A British submarine that mysteriously disappeared in 1942 has been found in Greece
The wreck of the British submarine HMS Triumph, which mysteriously disappeared during a mission to Greece in 1942 during World War II, has been found in the Aegean Sea, the Greek news agency ANA reported. She was spotted "at a depth of 203 meters in the Aegean Sea" and "several tens of kilometers from the coast" by the colleagues of the Greek diver Kostas Toktaridis, who went in search of her in 1998.
The 84-meter T-class submarine was linked to "the resistance against the Nazi occupation in Greece" and "the British secret service," Toktaridis said, ANA reports. "All 64 crew members died in the sinking," the same source said. Triumph completed twenty combat missions from 1939 to 1942.
He began his missions in the Aegean Sea in March 1941 near the Dodecanese, then under Italian occupation, where he "destroyed many enemy ships, including the Italian submarine Salpa," reports ANA. But on 23 January 1942, during her 21st mission in the Aegean Sea, the British Navy announced that the submarine Triumph was "presumed missing".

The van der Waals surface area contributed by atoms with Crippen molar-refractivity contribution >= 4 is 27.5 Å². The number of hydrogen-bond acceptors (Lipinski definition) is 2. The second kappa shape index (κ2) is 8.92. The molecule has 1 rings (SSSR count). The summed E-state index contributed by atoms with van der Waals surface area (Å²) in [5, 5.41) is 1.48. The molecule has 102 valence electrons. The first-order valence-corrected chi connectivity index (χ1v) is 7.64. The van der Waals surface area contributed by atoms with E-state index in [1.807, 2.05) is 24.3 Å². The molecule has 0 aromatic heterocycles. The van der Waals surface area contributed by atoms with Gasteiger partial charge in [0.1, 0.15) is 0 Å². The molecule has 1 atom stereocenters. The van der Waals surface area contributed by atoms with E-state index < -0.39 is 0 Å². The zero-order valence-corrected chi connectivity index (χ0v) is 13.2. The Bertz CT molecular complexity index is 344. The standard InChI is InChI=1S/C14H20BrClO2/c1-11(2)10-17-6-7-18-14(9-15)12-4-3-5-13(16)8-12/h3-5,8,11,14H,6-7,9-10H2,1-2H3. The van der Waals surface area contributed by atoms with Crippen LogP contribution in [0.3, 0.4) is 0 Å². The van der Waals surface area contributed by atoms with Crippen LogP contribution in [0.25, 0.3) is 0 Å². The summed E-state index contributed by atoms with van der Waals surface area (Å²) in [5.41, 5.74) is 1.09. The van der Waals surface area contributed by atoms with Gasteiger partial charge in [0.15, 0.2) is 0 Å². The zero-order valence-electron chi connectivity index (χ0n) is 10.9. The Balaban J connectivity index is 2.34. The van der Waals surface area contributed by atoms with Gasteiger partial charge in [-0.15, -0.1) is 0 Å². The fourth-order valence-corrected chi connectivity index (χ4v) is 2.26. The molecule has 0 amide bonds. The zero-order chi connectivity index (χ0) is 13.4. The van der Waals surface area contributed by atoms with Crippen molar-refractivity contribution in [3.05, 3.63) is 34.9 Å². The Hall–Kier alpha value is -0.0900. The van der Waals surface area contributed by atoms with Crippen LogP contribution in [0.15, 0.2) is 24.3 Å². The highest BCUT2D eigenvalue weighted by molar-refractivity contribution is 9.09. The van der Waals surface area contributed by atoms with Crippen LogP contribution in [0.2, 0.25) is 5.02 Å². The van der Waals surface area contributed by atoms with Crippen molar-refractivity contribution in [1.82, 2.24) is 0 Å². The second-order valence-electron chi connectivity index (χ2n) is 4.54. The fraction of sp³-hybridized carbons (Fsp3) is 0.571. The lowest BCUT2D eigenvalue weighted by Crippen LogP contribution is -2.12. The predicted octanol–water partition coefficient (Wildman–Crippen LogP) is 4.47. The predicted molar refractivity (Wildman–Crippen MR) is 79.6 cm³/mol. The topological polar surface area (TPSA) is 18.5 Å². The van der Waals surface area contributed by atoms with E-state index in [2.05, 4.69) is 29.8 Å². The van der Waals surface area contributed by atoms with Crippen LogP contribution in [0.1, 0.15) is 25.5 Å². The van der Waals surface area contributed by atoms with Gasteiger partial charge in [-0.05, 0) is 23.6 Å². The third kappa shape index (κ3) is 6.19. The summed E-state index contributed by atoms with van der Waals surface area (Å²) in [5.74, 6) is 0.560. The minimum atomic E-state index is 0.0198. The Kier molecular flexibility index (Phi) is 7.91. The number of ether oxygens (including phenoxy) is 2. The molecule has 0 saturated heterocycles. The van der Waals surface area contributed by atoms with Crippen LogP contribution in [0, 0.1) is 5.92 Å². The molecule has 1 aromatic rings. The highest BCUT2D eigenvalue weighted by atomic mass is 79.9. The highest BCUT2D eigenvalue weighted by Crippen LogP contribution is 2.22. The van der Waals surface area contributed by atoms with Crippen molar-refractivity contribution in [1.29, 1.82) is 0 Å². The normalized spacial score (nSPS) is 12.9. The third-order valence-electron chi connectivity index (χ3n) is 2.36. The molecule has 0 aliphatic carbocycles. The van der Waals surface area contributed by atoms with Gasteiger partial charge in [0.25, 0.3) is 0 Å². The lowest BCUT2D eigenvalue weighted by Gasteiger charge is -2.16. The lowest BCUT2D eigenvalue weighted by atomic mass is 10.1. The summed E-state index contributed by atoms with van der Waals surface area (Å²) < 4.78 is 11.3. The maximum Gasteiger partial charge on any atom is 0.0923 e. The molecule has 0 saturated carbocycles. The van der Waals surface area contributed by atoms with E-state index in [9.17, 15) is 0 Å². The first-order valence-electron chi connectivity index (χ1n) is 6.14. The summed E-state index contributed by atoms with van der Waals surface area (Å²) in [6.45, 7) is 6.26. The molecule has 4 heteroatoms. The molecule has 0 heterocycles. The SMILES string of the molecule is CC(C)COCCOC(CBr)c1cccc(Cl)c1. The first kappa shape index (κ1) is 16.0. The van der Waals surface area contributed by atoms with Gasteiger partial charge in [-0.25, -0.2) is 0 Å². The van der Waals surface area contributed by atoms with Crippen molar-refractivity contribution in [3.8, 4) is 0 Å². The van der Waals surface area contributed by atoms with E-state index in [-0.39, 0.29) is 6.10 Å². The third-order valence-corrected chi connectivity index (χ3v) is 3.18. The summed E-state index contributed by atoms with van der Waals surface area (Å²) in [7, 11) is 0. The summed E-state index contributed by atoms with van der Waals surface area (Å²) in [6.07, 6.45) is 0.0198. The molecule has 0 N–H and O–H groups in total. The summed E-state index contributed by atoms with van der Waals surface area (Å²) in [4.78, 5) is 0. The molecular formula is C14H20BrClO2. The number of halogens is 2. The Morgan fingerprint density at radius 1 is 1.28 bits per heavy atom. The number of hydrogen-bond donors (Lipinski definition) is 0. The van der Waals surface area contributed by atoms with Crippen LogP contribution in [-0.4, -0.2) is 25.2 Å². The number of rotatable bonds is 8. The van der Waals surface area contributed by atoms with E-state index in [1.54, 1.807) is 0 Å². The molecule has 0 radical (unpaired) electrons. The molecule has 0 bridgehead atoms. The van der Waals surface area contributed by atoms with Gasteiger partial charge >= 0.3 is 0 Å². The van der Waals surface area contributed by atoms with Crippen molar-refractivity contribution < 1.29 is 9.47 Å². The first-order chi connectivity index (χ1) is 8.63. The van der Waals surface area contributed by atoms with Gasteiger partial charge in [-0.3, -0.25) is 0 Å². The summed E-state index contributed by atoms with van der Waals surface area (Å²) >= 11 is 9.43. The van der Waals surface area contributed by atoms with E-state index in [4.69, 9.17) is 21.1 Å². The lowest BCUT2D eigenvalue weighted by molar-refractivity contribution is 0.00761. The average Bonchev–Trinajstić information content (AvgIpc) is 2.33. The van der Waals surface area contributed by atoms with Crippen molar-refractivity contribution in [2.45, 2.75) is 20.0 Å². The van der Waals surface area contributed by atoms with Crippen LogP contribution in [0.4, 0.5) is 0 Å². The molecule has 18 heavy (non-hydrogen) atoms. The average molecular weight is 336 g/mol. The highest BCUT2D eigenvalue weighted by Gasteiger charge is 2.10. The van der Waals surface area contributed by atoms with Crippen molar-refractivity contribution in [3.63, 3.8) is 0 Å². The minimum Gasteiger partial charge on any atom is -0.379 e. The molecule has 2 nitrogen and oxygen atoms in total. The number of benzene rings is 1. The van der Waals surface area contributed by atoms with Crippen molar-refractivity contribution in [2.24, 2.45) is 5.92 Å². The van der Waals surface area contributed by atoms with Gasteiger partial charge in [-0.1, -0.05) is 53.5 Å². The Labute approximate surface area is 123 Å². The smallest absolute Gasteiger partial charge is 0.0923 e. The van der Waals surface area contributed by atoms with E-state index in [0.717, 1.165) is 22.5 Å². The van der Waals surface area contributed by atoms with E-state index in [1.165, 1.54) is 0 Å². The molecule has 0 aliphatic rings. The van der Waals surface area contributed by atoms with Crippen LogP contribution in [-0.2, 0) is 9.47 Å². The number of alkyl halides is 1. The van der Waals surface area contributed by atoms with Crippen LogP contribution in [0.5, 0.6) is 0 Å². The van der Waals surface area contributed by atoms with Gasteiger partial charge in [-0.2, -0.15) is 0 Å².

The last testimony about the submarine was given by an Italian pilot who saw it on January 9, 1942 near Cape Suni, in the Saronic Gulf, near Athens.
Among the various versions of the cause of the submarine's sinking are a mine strike off the Cycladic island of Milos, capture in action by German forces aided by Italian agents and an explosion in the submarine's bow, Costas Toktaridis said.
Numerous research teams from Malta and Russia have been coming to Greece in search of her remains.